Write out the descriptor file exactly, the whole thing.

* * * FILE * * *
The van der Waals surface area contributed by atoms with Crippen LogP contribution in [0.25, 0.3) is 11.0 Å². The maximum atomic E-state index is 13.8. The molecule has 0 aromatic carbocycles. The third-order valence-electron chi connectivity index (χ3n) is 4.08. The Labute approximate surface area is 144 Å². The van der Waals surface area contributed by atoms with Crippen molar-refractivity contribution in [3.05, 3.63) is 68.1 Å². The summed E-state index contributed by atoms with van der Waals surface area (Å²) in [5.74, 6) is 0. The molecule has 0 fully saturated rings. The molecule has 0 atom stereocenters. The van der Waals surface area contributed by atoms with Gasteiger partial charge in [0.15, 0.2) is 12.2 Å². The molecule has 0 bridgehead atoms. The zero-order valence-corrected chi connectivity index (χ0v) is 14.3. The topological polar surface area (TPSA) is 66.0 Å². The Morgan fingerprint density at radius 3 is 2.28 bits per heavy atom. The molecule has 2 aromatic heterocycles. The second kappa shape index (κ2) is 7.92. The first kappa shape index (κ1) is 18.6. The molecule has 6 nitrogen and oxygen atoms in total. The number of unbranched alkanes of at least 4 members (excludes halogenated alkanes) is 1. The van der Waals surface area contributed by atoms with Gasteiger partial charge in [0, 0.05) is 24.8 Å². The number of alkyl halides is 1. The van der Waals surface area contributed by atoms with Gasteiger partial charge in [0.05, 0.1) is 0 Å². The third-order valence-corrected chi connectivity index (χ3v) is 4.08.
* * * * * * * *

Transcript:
The van der Waals surface area contributed by atoms with Crippen LogP contribution in [0.25, 0.3) is 11.0 Å². The maximum atomic E-state index is 13.8. The molecule has 0 aromatic carbocycles. The third-order valence-electron chi connectivity index (χ3n) is 4.08. The Labute approximate surface area is 144 Å². The van der Waals surface area contributed by atoms with Crippen molar-refractivity contribution in [3.05, 3.63) is 68.1 Å². The summed E-state index contributed by atoms with van der Waals surface area (Å²) in [5.74, 6) is 0. The molecule has 0 fully saturated rings. The molecule has 0 atom stereocenters. The van der Waals surface area contributed by atoms with Gasteiger partial charge in [0.15, 0.2) is 12.2 Å². The molecule has 0 bridgehead atoms. The zero-order valence-corrected chi connectivity index (χ0v) is 14.3. The topological polar surface area (TPSA) is 66.0 Å². The Morgan fingerprint density at radius 3 is 2.28 bits per heavy atom. The molecule has 2 aromatic heterocycles. The second kappa shape index (κ2) is 7.92. The first kappa shape index (κ1) is 18.6. The molecule has 6 nitrogen and oxygen atoms in total. The number of unbranched alkanes of at least 4 members (excludes halogenated alkanes) is 1. The van der Waals surface area contributed by atoms with Gasteiger partial charge in [0, 0.05) is 24.8 Å². The number of alkyl halides is 1. The van der Waals surface area contributed by atoms with Gasteiger partial charge in [0.05, 0.1) is 0 Å². The third-order valence-corrected chi connectivity index (χ3v) is 4.08.